Last week I had a great discussion on the challenges of healthcare IT for long-term care, as opposed to acute care. Talking with Greg Fortin , CIO at Isabella Geriatric Center, I was struck by the value of relatively small innovations he's developed on the ground, close to the day-to-day needs of a complex organization.
For example, over a period of ten years, Greg's team developed a series of real-time reports on top of their EMR system (from ADL Data Systems ). Although the business intelligence system project was never officially funded, over time the reports evolved into a dashboard which became essential to the nursing home's administrators and clinical compliance teams. Another simple but targeted tool ("Wanderer Alert Notifications") makes it easy to send out email alerts to the staff in the event a resident of the Center is found to be missing. (It is essential that nursing homes have proactive tools to ensure their residents are safe and secure; most organizations just have alarmed doors.)
Greg recently implemented a Computerized Physician Order Entry, Electronic Medication Administration, and Electronic Treatment Administration system that communicates electronically with their pharmacy. The system assists the clinical staff in being more efficient, reduces the chances for medication errors, and improves clarity of doctor’s orders to the pharmacy.
Greg has an interesting point of view on healthcare informatics and the evolution of IT in general.
Although cloud-based platforms and application service providers are gaining in popularity, outside of security issues, he's resistant to any solution that makes it more difficult to get free access to the underlying data, because he needs to use the data in the development of business analytics outside of 3rd party applications. Most systems do not provide true analytics to assist in making business decisions across the organization. And he's less interested in best-of-breed applications if they make it more difficult to integrate information to support real-world processes.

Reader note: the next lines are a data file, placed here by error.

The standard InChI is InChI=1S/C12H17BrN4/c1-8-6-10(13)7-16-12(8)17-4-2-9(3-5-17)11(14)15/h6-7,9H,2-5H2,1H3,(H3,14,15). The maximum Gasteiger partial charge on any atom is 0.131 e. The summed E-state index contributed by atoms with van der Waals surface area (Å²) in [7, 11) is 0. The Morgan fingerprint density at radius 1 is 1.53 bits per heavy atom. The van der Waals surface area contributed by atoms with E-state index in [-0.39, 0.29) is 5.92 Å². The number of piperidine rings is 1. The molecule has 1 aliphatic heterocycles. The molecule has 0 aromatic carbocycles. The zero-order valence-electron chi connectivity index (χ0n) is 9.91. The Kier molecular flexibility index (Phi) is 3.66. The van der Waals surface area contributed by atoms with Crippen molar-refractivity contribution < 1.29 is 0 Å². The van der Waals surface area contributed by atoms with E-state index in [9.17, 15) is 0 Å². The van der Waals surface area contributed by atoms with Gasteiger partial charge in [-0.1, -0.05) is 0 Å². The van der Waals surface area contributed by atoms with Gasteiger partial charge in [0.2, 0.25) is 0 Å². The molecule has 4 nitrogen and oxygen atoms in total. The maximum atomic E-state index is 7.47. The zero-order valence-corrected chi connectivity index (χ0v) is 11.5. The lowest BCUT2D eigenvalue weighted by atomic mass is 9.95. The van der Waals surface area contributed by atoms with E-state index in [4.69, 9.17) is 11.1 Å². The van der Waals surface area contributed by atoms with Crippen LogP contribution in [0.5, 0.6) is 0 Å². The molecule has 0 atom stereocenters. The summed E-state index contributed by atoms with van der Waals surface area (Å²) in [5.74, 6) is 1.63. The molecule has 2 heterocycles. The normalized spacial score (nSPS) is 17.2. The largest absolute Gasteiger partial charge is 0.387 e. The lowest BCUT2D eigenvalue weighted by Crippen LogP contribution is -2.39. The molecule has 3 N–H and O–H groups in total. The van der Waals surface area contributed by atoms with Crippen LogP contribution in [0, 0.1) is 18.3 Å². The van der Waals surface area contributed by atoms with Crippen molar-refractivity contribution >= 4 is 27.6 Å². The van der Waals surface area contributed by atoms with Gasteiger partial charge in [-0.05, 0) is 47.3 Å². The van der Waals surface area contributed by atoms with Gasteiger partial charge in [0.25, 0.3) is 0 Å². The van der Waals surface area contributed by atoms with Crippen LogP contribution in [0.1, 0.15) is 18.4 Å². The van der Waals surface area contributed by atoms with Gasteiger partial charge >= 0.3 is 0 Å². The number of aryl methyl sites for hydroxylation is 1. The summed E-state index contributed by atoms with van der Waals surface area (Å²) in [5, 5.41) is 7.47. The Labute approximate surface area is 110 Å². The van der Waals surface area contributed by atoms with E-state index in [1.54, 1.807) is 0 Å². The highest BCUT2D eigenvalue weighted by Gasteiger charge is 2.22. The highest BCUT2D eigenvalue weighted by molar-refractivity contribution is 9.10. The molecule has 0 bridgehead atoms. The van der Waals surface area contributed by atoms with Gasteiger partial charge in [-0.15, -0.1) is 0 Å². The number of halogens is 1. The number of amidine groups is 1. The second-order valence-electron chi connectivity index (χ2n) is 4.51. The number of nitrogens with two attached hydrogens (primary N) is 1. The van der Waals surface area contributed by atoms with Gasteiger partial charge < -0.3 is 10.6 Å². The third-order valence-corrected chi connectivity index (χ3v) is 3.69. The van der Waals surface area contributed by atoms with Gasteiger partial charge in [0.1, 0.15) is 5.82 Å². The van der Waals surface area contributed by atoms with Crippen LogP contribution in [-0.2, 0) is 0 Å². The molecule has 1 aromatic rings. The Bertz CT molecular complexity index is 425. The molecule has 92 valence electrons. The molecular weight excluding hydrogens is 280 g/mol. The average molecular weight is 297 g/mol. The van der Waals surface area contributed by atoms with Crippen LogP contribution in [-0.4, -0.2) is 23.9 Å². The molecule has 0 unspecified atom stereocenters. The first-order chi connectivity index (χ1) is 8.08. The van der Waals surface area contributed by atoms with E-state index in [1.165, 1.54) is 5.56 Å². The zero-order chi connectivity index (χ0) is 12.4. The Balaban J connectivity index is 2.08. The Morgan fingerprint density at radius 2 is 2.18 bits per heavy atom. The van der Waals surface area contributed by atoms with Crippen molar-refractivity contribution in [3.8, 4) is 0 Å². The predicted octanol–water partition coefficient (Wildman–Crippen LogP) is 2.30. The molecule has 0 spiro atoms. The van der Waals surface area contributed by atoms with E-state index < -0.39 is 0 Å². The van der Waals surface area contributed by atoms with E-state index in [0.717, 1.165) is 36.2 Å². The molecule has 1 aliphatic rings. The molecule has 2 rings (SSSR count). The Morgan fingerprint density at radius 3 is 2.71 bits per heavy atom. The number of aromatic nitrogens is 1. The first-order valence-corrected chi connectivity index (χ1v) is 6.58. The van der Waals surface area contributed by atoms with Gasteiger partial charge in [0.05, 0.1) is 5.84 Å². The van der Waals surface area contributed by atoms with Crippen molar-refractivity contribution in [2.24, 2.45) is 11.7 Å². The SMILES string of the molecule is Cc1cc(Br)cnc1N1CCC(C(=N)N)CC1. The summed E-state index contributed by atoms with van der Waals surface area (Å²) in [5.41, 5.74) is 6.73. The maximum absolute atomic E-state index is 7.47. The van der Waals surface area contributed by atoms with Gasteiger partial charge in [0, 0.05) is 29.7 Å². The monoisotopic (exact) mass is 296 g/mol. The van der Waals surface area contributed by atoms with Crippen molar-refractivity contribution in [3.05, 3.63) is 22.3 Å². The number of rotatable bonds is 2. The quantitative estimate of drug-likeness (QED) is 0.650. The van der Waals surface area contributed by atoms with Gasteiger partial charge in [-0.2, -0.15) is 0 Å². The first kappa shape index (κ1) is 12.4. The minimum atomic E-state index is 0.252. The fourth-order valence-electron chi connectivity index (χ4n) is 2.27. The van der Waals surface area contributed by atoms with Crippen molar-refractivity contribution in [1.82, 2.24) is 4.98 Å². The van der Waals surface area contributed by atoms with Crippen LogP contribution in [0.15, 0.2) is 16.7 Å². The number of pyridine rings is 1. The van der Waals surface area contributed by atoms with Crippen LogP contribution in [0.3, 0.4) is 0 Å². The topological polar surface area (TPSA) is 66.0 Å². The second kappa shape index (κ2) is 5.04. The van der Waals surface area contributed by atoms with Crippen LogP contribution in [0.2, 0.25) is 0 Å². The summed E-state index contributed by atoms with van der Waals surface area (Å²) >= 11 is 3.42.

One interesting aspect he notes regarding the current spotlight on healthcare IT: it's overwhelmingly focused on acute care, with very little attention to long-term care. And yet long-term care may prove to be the more difficult and expensive challenge for our society over the next decades.
Greg is constantly looking for practical, affordable solutions to the specific needs of his community. He's willing to test any innovative product that comes on the market. Recently he considered the Vocera  communications device for the floor staff as a way to reduce noise in the hallways. “If we are going to provide a home-like environment, I would like residents to have peace and quiet and be able to get the rest they need.” He found it too expensive for the current budget, but he's still looking.
He is thinking about possible ways to use RFID and biometric thumb-print devices for secure mobile access to data, and how to help staff keep track of residents when they are bused to other locations. And he's struggling with a major issue ... developing a reasonable approach to system recovery after a disaster or service interruption (either a physical problem or software glitch). How to set reasonable expectations for the staff, when there's no funding for a major overhaul of the Center's IT infrastructure?
This kind of incremental approach to innovation is driven by necessity, but it's incredibly productive nonetheless. A more disruptive and large-scale model would have long ago exhausted the budget and brought day-to-day operations to a halt. By being consistently open to new technologies and proactive about finding solutions, Greg is pushing the envelope without breaking the bank or losing sight of the organic needs of his community.